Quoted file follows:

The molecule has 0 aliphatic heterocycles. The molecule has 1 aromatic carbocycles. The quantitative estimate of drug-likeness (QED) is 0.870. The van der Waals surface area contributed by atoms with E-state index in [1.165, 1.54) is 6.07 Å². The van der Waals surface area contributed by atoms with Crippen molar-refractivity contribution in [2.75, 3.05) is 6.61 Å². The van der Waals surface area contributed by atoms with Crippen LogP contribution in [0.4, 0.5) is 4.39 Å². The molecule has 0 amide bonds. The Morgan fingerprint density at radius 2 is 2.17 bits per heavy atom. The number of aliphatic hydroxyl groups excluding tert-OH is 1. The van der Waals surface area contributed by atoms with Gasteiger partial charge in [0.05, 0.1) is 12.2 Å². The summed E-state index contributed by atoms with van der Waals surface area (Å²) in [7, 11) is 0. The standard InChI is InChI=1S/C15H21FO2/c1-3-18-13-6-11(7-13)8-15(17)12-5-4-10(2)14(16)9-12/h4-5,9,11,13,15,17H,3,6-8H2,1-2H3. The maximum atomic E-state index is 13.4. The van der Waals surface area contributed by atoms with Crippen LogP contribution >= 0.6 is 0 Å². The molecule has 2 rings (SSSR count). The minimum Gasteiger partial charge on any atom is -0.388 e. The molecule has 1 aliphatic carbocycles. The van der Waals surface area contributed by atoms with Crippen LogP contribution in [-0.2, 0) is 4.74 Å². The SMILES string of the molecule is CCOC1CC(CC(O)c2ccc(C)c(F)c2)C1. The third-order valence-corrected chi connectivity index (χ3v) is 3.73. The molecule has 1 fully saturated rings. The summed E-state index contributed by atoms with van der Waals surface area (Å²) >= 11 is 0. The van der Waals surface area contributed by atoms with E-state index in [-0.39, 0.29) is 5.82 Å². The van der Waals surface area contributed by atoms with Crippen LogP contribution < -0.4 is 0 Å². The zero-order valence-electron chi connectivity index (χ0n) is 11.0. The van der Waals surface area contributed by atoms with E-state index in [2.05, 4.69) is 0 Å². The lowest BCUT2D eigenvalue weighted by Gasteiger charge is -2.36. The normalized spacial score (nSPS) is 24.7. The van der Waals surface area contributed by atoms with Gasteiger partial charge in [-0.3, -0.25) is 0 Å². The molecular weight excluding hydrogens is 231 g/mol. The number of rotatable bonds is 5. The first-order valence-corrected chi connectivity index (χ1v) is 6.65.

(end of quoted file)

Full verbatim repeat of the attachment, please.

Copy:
The molecule has 0 aliphatic heterocycles. The molecule has 1 aromatic carbocycles. The quantitative estimate of drug-likeness (QED) is 0.870. The van der Waals surface area contributed by atoms with E-state index in [1.165, 1.54) is 6.07 Å². The van der Waals surface area contributed by atoms with Crippen molar-refractivity contribution in [2.75, 3.05) is 6.61 Å². The van der Waals surface area contributed by atoms with Crippen LogP contribution in [0.4, 0.5) is 4.39 Å². The molecule has 0 amide bonds. The Morgan fingerprint density at radius 2 is 2.17 bits per heavy atom. The number of aliphatic hydroxyl groups excluding tert-OH is 1. The van der Waals surface area contributed by atoms with Gasteiger partial charge in [0.05, 0.1) is 12.2 Å². The summed E-state index contributed by atoms with van der Waals surface area (Å²) in [7, 11) is 0. The standard InChI is InChI=1S/C15H21FO2/c1-3-18-13-6-11(7-13)8-15(17)12-5-4-10(2)14(16)9-12/h4-5,9,11,13,15,17H,3,6-8H2,1-2H3. The maximum atomic E-state index is 13.4. The van der Waals surface area contributed by atoms with Crippen LogP contribution >= 0.6 is 0 Å². The molecule has 2 rings (SSSR count). The minimum Gasteiger partial charge on any atom is -0.388 e. The molecule has 1 aliphatic carbocycles. The van der Waals surface area contributed by atoms with Crippen LogP contribution in [-0.2, 0) is 4.74 Å². The SMILES string of the molecule is CCOC1CC(CC(O)c2ccc(C)c(F)c2)C1. The third-order valence-corrected chi connectivity index (χ3v) is 3.73. The molecule has 1 fully saturated rings. The summed E-state index contributed by atoms with van der Waals surface area (Å²) >= 11 is 0. The van der Waals surface area contributed by atoms with E-state index in [-0.39, 0.29) is 5.82 Å². The van der Waals surface area contributed by atoms with Crippen LogP contribution < -0.4 is 0 Å². The zero-order valence-electron chi connectivity index (χ0n) is 11.0. The van der Waals surface area contributed by atoms with E-state index in [2.05, 4.69) is 0 Å². The lowest BCUT2D eigenvalue weighted by Gasteiger charge is -2.36. The normalized spacial score (nSPS) is 24.7. The van der Waals surface area contributed by atoms with Gasteiger partial charge in [-0.3, -0.25) is 0 Å². The molecular weight excluding hydrogens is 231 g/mol. The number of rotatable bonds is 5. The first-order valence-corrected chi connectivity index (χ1v) is 6.65.